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Can Not Eating in the First Trimester Hurt the Baby?

author image Genevieve Van Wyden
Genevieve Van Wyden began writing in 2007. She has written for “Tu Revista Latina” and owns three blogs. She has worked as a CPS social worker, gaining experience in the mental-health system. Van Wyden earned her Bachelor of Arts in journalism from New Mexico State University in 2006.
Can Not Eating in the First Trimester Hurt the Baby?
Pregnant women in a yoga class Photo Credit Wavebreakmedia Ltd/Wavebreak Media/Getty Images

You’re pregnant, excited – and sick to your stomach all the time. You’re still learning what foods you can eat and what foods send you running for the porcelain throne. It is difficult to get foods down, let alone keep them down during the early months of pregnancy, but your baby needs nutrition. By doing some careful note-taking, you should be able to figure out what foods you can handle.

Expected Weight Gain

During your first trimester, you may gain between 2 and 5 lbs. – if you have lost your appetite due to nausea, once you have entered your second trimester, your appetite will come back, writes the Baby Center. When you regain your appetite, you’ll also begin to gain about 1 lb. a week.

"Morning" Sickness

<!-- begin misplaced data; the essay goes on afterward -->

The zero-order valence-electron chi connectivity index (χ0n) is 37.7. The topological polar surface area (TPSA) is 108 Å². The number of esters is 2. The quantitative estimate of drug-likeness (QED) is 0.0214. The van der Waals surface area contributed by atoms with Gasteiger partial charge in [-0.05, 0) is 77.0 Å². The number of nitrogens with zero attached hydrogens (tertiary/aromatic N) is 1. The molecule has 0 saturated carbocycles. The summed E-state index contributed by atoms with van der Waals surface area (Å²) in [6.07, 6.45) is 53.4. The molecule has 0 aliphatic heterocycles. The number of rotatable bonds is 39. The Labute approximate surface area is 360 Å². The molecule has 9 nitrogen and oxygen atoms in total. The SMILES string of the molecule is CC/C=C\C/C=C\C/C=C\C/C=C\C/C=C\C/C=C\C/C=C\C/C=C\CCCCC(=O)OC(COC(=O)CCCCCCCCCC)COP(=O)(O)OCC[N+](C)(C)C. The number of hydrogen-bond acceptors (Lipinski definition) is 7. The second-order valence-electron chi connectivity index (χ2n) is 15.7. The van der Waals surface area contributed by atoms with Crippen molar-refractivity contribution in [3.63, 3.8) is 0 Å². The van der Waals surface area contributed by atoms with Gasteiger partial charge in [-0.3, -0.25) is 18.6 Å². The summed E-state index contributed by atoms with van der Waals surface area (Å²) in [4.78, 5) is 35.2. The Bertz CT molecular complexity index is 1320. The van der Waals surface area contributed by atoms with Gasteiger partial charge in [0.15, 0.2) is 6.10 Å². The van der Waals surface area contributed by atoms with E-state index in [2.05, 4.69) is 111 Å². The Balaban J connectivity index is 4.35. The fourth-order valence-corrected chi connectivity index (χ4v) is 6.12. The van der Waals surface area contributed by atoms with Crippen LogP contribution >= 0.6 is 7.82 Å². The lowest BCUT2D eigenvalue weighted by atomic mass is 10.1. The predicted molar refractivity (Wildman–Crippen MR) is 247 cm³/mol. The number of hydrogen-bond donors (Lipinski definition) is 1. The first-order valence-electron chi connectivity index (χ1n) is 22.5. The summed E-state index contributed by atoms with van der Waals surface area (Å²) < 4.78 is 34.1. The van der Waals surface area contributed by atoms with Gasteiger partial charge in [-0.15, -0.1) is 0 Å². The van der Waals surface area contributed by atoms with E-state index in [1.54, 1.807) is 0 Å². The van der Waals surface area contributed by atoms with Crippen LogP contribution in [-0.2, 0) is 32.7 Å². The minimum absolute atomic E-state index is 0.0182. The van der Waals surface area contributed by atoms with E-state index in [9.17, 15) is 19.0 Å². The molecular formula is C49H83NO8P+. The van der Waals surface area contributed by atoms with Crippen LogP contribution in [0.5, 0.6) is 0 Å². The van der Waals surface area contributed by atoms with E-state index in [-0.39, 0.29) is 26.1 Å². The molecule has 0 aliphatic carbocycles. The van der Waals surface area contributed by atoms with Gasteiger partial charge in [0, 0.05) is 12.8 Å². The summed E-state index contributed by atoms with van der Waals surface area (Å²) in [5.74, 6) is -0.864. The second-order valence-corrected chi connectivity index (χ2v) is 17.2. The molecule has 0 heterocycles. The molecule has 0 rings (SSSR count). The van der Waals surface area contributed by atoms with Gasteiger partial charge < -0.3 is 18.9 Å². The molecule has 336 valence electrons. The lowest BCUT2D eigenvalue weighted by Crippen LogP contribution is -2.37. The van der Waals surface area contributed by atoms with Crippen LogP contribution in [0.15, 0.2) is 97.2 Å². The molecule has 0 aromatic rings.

At about the five-week mark, you may notice you are nauseated; you may vomit. This is the onset of the well-known “morning sickness” that causes most expecting mothers to feel under the weather during most of their first trimesters. “Morning” sickness is a misnomer because the nausea can develop in the morning, at night or it can last all day long, according to the ChildBirthSolutions website.

Combat this issue by keeping a zipper bag of saltine crackers next to your bed. When you wake in the morning, eat one or two saltines first thing before getting out of bed. They may help settle your stomach. If your morning sickness is so bad that you cannot keep any food or liquid down, please let your obstetrician know; you may need hospitalization and intravenous fluid to replenish the nutrients and fluids you – and your baby – have lost.

Eat What You Can

If your dietary choices become limited, try to eat those foods that don’t make your nausea and vomiting worse – saltines, water, anything you can get into your stomach that gets nutrients to the fetus. Choose the “nutrient-dense” foods that benefit you and your growing baby. These include foods rich in calcium, iron and complex carbohydrates.

Choose lean proteins, complex carbohydrates, low-fat dairy, fruits and vegetables. If your nausea makes some food choices impossible, substitute other foods rich in the nutrients you need. For instance, if you cannot tolerate dairy, some good choices may be fruits and green, leafy vegetables, beans or tofu, recommends the Palo Alto Medical Center.

Daily Calories Needed

Depending on how many calories you ate daily before becoming pregnant, you now need between 200 and 300 additional calories per day to support your pregnancy, your health and your growing baby.

In addition to the extra calories, you need to drink at least six to eight glasses of water every day. Fill your body’s need for fluids with water, not sodas or coffee. In moderation, caffeine is fine. “Moderate” means two to three 8-oz. cups of coffee in a day. To avoid excess weight gain while you’re pregnant, avoid sodas due to the empty calories.

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